Full Price Books 27/01/2013 Religion & Spirituality

Keith Edwin Schooley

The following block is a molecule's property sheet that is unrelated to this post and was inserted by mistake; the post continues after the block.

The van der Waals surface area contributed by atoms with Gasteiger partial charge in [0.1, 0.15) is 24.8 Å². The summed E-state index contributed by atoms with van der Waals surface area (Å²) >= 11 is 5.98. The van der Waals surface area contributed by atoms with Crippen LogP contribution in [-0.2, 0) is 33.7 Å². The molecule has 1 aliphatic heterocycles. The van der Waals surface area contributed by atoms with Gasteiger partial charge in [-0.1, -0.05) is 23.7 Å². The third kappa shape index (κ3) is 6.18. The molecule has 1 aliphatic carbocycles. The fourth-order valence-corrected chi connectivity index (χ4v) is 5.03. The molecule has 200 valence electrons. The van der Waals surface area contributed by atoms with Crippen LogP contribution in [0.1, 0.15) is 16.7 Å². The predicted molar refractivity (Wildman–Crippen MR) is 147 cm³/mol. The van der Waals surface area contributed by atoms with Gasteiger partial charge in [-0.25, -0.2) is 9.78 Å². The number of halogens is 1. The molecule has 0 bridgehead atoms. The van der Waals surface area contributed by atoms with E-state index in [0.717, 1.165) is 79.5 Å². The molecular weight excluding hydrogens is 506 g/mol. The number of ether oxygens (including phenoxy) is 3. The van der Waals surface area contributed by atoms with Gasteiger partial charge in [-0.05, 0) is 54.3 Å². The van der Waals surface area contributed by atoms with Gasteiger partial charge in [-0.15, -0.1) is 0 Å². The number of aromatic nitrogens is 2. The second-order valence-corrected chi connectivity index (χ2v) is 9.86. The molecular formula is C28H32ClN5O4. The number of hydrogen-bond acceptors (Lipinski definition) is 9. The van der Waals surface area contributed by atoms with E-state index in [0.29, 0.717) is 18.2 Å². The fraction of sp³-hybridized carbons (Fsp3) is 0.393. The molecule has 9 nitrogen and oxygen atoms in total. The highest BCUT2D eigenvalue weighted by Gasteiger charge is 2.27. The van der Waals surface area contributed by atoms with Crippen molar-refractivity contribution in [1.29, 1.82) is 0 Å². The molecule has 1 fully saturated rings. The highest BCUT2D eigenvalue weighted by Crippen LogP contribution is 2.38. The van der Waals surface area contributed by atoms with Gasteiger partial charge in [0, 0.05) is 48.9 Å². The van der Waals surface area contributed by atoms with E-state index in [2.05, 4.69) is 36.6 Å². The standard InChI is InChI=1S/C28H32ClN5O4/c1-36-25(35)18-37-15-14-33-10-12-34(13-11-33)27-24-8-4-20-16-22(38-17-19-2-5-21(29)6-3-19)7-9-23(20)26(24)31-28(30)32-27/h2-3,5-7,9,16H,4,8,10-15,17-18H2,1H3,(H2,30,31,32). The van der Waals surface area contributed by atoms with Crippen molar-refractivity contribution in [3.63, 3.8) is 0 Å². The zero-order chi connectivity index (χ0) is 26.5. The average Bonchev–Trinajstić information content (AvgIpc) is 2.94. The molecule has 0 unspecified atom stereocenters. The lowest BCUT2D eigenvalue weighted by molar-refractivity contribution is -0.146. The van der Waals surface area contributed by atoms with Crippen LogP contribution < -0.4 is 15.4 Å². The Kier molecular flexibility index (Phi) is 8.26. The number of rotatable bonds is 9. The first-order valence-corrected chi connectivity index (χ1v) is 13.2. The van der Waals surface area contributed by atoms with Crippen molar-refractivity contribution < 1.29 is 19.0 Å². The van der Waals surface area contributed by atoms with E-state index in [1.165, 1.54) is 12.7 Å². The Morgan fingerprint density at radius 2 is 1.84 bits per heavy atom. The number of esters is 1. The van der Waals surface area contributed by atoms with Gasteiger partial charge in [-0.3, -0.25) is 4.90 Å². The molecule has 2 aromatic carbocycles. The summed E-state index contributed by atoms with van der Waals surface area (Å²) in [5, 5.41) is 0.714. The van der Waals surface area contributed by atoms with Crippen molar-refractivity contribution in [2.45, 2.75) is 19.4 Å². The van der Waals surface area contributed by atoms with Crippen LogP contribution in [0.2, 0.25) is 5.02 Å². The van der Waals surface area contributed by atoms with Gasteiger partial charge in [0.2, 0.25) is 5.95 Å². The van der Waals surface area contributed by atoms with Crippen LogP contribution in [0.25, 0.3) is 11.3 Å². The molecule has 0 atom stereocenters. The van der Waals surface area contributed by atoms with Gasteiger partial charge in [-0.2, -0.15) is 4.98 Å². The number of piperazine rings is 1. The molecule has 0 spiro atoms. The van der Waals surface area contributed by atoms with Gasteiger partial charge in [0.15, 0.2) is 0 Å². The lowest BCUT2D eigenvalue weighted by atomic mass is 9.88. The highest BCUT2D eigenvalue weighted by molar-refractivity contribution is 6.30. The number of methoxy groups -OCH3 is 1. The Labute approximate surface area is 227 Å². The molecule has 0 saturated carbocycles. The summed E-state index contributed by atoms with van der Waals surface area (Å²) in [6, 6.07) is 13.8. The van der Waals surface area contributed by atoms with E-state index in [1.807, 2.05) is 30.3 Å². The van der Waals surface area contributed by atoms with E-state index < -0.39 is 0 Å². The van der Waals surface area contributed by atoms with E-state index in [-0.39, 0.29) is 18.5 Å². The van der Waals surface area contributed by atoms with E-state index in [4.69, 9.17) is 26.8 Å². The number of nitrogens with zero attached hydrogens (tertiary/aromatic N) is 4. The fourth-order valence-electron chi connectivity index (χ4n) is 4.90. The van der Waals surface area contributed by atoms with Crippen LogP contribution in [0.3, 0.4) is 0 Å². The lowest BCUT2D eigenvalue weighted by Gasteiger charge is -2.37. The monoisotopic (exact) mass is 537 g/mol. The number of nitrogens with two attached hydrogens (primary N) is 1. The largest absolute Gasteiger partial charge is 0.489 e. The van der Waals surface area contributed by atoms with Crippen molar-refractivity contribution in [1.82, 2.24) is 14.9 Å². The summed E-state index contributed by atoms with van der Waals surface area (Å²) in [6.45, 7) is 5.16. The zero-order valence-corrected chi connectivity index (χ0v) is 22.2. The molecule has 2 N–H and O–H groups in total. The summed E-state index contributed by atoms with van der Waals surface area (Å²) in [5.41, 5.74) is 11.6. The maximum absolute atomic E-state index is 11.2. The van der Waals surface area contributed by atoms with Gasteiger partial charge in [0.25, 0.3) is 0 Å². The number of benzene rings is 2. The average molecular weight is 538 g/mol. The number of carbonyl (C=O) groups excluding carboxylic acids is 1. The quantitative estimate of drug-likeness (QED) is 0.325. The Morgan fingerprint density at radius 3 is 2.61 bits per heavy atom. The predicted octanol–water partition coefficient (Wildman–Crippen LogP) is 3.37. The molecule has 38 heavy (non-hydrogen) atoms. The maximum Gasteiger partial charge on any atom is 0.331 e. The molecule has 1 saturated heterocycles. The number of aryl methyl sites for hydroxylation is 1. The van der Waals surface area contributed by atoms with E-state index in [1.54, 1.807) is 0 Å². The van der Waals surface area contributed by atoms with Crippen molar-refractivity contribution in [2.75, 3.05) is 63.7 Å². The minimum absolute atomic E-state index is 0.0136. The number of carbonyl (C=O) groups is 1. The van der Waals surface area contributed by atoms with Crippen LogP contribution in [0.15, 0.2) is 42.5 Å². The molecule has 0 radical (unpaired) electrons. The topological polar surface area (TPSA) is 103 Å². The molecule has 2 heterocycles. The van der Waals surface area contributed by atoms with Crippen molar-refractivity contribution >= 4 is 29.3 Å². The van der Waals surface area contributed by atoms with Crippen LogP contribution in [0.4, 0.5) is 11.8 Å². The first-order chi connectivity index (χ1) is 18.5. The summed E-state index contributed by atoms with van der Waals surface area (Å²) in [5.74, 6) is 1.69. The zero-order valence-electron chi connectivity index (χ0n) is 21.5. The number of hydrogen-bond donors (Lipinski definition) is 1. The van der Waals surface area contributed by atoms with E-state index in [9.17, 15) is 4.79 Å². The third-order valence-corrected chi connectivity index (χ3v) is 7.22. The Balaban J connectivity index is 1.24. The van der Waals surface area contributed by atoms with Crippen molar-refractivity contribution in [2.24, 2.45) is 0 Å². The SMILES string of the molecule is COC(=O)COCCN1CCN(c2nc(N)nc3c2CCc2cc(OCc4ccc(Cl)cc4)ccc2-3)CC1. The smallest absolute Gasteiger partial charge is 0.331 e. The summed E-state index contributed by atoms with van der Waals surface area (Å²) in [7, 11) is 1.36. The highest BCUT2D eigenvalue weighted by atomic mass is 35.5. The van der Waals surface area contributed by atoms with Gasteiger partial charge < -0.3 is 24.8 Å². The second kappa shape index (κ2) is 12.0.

The evangelical church has been trying to accomplish outreach for decades. It has organized evangelistic crusades, taught evangelism strategies, run homeless shelters, food pantries, and soup kitchens, put on concerts, sporting events, and movies to draw in unchurched people, done special service projects and outreach events, handed out bottles of water at public gatherings and conducted reverse confessionals. All of this has been done with minimal success. In What’s Wrong with Outreach, Keith Edwin Schooley leads the reader through a deep reflection on this problem. He reexamines what the Bible actually has to say about outreach and evangelism, in the larger context of what the Christian life is supposed to be about and how the body of Christ is supposed to function. What does the Great Commission really entail? How did the church go about its remarkable expansion in the book of Acts? What do the epistles tell us about the duties of ordinary believers regarding outreach? What really is our ultimate goal as believers? What part do spiritual gifts play? What is the relationship between evangelism and discipleship? Why did the early church, and churches under persecution, grow so much more rapidly than churches that are more established and free to reach out? How can we rediscover what part outreach has to play in the larger scheme of what the overall Christian life is supposed to be? Schooley leads us away from a message of guilt and shame, in which outreach is something foreign to our normal lives, something we need to “get out of our comfort zones” to engage in, and instead shows how the Great Commission encompasses much more than we might have thought, and in which each person plays a role perfectly suited to his or her gifts, talents, and interests. He shows how the church tends to unwittingly sabotage its own outreach efforts, and how a focus on discipleship and gifts can help us recover natural and enjoyable ways of making disciples. Are you burned out by ever-new evangelism strategies, outreach methods, and emotional arm-twisting? Are you burdened by a load of obligation to do things that just don’t seem to work for you? Are you a pastor, frustrated by a lack of growth in your congregation? Then What’s Wrong with Outreach is for you.Religion & Spirituality